TRIPOLI, Libya (AP) -- Three female British activists of Pakistani origin were raped by Libyan pro-government militiamen in the eastern city of Benghazi, after joining an aid convoy bound for Gaza to break an Israeli blockade, officials from several countries confirmed on Friday.
Libyan deputy prime minister Awad al-Barassi, who visited the women in the hospital, said the victims were traveling with two male companions when they were kidnapped on Tuesday on their way to the Benghazi airport after deciding to return to Britain.
The overland convoy left Britain on Feb. 25, but was stuck for days along the Libyan-Egyptian border after Egyptian border guards refused to let them to cross.
Al-Barassi told Libya al-Hurra TV late Thursday that the women were in "very bad shape." Two of the women are sisters and their father witnessed the rape of the women, he said.
Their 10-vehicle convoy carrying medical supplies was named "Mavi Marmara" in honor of a ship involved in a 2010 deadly flotilla incident, according to Huseyin Oruc of IHH, a Turkish humanitarian relief organization.
IHH was the group that helped organize the international flotilla that was attacked on May 31, 2010. Israeli commandos stormed the Mavi Marmara while stopping the flotilla that was trying to breach an Israeli blockade of Gaza. Eight Turks and a Turkish-American were killed, and dozens of activists and seven Israeli soldiers were wounded.
IHH mediated the release of the kidnapped women and men after they were contacted by the convoy's organizers and pled for help. The man and his daughters were scheduled to return to Britain on Friday, he said.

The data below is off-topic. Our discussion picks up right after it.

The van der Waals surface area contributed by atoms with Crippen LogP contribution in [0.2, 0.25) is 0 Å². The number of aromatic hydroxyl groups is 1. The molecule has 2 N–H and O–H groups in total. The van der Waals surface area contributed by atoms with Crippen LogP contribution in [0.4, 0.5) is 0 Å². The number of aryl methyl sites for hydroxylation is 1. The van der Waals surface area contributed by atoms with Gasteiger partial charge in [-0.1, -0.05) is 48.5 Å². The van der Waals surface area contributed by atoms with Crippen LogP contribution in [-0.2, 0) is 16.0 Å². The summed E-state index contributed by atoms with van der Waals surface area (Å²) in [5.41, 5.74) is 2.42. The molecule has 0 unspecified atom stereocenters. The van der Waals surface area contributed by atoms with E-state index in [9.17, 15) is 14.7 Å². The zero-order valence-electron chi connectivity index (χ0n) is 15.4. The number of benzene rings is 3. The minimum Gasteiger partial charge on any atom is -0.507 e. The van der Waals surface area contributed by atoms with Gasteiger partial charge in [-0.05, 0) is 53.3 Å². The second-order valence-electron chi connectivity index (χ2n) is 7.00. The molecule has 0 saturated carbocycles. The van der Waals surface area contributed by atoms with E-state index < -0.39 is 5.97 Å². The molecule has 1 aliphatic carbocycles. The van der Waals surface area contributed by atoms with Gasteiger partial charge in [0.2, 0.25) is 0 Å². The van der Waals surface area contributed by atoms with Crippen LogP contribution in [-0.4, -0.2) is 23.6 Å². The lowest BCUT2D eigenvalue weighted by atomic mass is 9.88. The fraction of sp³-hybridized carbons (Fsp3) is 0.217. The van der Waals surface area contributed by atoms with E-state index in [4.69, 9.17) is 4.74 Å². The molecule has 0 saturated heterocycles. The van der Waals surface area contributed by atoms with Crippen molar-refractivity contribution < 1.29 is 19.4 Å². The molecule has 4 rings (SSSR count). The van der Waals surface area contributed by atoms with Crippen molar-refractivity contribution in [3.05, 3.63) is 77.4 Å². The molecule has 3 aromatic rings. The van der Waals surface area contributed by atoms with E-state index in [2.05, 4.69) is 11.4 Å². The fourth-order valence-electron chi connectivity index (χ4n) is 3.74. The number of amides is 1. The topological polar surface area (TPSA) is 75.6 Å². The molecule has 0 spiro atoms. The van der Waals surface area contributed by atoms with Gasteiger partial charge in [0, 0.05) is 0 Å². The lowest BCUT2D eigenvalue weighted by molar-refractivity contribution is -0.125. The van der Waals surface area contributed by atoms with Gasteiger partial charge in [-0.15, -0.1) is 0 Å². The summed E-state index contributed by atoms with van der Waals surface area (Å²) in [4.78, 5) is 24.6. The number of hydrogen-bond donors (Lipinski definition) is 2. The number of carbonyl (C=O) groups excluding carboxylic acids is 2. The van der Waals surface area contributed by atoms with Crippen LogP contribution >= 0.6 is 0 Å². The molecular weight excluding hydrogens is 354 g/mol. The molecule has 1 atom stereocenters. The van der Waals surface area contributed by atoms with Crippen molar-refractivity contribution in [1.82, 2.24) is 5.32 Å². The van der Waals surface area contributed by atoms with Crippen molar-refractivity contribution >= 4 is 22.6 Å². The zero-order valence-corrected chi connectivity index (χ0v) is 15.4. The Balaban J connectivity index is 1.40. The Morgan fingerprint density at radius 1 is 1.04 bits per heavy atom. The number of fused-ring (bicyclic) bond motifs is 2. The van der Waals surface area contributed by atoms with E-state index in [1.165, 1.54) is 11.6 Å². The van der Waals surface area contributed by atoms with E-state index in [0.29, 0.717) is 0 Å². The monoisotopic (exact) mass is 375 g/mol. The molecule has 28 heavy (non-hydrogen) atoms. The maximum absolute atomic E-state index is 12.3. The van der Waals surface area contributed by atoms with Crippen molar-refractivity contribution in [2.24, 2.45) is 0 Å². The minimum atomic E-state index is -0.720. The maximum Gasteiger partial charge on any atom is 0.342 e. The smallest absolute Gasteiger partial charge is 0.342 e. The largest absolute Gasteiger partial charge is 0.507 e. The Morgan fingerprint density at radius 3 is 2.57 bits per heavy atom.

He said the women were attacked and robbed, and that their abductors included a taxi driver and a group of men in military uniforms.
Less than two years after the country's uprising-turned-civil war, Libya is struggling to build a unified army and police force amid increasingly powerful militias. The government depends on some of the militias to fill the security vacuum, but has struggled to control over their actions.
Pakistani Foreign Ministry spokesman Aizaz Ahmad Chaudhry condemned the attack and said that Pakistani embassy in Libya had lodged a strong protest with Libyan authorities
"A heinous crime has been committed against these female activists," he said, adding that he hoped stern action would be taken against the attackers.
Britain's Foreign Office said in a statement that it was aware of an incident involving British nationals who were part of an aid convoy. The office said the government was providing consular assistance, but it did not elaborate.
Associated Press Writers Jill Lawless in London, Munir Ahmed in Islamabad and Suzan Fraser in Ankara contributed to this report.
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